Date: Dec 10, 2012 2:34 AM
Author: Ray Koopman
Subject: Re: Am resending the last PDF sent off-line, since I've now learned<br> how to highlight the line of interest against the random backdrop.

On Dec 9, 8:23 pm, djh <halitsk...@att.net> wrote:
> Am resending the previously sent PDF SNa1_1_for_Rubq, since I've now
> learned how to highlight the line of interest against the random
> backdrop.
>
> It looks to me like u*e MIGHT be of possible interest, as well as u^2,
> but this is of course your call to make.


1. When the IOT test is not clear, there are many ways to do a proper
test of the hypothesis that the p-values come from a Uniform[0,1]
distribution, but such "goodness-of-fit" testing is not an area that
I know much about. The standard reference is (or was) d'Agostino &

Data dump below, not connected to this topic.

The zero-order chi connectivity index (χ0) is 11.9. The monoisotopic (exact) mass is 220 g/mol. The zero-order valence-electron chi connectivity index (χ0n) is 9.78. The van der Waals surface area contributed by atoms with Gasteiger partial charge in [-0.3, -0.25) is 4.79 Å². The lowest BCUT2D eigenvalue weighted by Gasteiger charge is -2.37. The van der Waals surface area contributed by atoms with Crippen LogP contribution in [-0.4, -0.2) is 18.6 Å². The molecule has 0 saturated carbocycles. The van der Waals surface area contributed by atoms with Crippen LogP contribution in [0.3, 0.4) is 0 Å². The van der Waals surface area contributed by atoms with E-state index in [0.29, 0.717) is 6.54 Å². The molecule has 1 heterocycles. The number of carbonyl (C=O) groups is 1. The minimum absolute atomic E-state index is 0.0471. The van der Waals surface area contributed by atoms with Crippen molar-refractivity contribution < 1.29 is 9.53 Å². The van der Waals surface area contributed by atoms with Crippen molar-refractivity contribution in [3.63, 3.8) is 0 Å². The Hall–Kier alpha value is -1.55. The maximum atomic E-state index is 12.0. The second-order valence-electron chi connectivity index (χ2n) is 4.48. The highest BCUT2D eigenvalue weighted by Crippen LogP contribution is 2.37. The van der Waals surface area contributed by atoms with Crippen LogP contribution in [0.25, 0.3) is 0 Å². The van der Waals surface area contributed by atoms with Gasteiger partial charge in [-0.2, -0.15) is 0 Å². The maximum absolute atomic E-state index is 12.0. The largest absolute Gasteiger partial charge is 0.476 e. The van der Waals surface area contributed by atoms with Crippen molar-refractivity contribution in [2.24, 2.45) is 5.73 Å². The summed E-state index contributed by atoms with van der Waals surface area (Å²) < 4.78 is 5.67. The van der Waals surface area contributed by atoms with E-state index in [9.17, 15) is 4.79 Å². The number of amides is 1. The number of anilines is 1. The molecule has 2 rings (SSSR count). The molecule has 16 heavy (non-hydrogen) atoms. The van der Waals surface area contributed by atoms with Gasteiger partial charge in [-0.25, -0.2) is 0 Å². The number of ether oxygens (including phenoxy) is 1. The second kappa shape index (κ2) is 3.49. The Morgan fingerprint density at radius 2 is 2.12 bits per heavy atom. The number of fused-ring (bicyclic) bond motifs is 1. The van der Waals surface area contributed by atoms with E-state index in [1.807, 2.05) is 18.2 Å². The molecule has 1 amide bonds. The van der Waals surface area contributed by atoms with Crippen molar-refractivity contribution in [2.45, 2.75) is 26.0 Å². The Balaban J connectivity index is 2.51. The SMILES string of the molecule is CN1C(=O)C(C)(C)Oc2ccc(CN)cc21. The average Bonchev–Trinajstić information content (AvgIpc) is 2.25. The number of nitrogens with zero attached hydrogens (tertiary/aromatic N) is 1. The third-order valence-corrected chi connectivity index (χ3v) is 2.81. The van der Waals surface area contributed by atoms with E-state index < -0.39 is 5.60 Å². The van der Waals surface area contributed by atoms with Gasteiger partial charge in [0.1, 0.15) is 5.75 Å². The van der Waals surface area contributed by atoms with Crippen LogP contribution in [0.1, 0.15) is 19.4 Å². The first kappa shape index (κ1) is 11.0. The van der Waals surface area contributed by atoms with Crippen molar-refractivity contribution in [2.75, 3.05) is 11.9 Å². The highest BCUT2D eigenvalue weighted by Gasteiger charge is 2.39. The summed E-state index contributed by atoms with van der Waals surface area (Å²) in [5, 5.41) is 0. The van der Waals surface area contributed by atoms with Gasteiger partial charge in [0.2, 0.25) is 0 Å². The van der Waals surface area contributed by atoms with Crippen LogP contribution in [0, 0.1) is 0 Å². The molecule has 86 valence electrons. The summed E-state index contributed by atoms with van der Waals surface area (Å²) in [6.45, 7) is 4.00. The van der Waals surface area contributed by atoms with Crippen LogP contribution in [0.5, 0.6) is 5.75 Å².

Stephens, _Goodness-of-Fit Techniques_. The most popular tests seem
to be the Anderson-Darling, Cramér-von Mises, Watson, Shapiro-Wilk,
Kuiper, and Kolmogorov-Smirnov. They differ in their sensitivity to
different types of departure from uniformity, but I've forgotten
which is better for detecting what kind of non-uniformity. Also,
I have a vague recollection that their p-valuues are hard to get
unless the sample size is "large" (which yours are not).

2. There is rule that, except in special circumstances (that do not
hold in your case), if the predictor set in a regression model
contains the product of two variables (e.g., e*u) then both factors
must also be in the predictor set, and if it contains a power (e.g.,
u^2) then it must also contain all lower powers of that variable.
Hence there is no point in testing the coefficients of e and u in
the regression of c on (e,u,e*u,u^2).